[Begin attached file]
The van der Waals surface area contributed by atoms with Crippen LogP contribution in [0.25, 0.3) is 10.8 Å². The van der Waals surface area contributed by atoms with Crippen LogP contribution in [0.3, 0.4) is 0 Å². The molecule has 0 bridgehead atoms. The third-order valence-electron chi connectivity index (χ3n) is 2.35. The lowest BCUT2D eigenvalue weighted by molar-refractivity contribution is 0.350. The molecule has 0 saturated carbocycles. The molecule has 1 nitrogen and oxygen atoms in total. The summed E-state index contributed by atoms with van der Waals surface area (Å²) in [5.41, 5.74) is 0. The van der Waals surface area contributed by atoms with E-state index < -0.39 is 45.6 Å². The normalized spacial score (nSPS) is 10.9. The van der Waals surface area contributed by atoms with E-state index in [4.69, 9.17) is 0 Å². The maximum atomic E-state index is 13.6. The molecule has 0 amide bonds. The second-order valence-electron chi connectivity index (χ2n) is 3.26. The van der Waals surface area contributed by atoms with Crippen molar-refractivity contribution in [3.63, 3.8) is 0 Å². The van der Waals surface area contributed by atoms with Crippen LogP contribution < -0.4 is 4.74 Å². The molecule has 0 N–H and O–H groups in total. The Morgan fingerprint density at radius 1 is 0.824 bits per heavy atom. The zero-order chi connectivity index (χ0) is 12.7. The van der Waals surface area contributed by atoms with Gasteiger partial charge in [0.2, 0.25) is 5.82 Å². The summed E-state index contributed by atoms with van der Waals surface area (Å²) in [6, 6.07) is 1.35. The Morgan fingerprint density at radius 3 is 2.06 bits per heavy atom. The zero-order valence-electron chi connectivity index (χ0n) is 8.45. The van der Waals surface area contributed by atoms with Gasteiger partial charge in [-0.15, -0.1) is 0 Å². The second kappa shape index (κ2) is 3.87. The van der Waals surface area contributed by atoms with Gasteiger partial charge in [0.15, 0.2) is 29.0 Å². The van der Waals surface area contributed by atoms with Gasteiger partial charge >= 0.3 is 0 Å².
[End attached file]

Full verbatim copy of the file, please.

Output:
The van der Waals surface area contributed by atoms with Crippen LogP contribution in [0.25, 0.3) is 10.8 Å². The van der Waals surface area contributed by atoms with Crippen LogP contribution in [0.3, 0.4) is 0 Å². The molecule has 0 bridgehead atoms. The third-order valence-electron chi connectivity index (χ3n) is 2.35. The lowest BCUT2D eigenvalue weighted by molar-refractivity contribution is 0.350. The molecule has 0 saturated carbocycles. The molecule has 1 nitrogen and oxygen atoms in total. The summed E-state index contributed by atoms with van der Waals surface area (Å²) in [5.41, 5.74) is 0. The van der Waals surface area contributed by atoms with E-state index < -0.39 is 45.6 Å². The normalized spacial score (nSPS) is 10.9. The van der Waals surface area contributed by atoms with E-state index in [4.69, 9.17) is 0 Å². The maximum atomic E-state index is 13.6. The molecule has 0 amide bonds. The second-order valence-electron chi connectivity index (χ2n) is 3.26. The van der Waals surface area contributed by atoms with Crippen molar-refractivity contribution in [3.63, 3.8) is 0 Å². The van der Waals surface area contributed by atoms with Crippen LogP contribution < -0.4 is 4.74 Å². The molecule has 0 N–H and O–H groups in total. The Morgan fingerprint density at radius 1 is 0.824 bits per heavy atom. The zero-order chi connectivity index (χ0) is 12.7. The van der Waals surface area contributed by atoms with Gasteiger partial charge in [0.2, 0.25) is 5.82 Å². The summed E-state index contributed by atoms with van der Waals surface area (Å²) in [6, 6.07) is 1.35. The Morgan fingerprint density at radius 3 is 2.06 bits per heavy atom. The zero-order valence-electron chi connectivity index (χ0n) is 8.45. The van der Waals surface area contributed by atoms with Gasteiger partial charge in [-0.15, -0.1) is 0 Å². The second kappa shape index (κ2) is 3.87. The van der Waals surface area contributed by atoms with Gasteiger partial charge in [0.15, 0.2) is 29.0 Å². The van der Waals surface area contributed by atoms with Gasteiger partial charge >= 0.3 is 0 Å².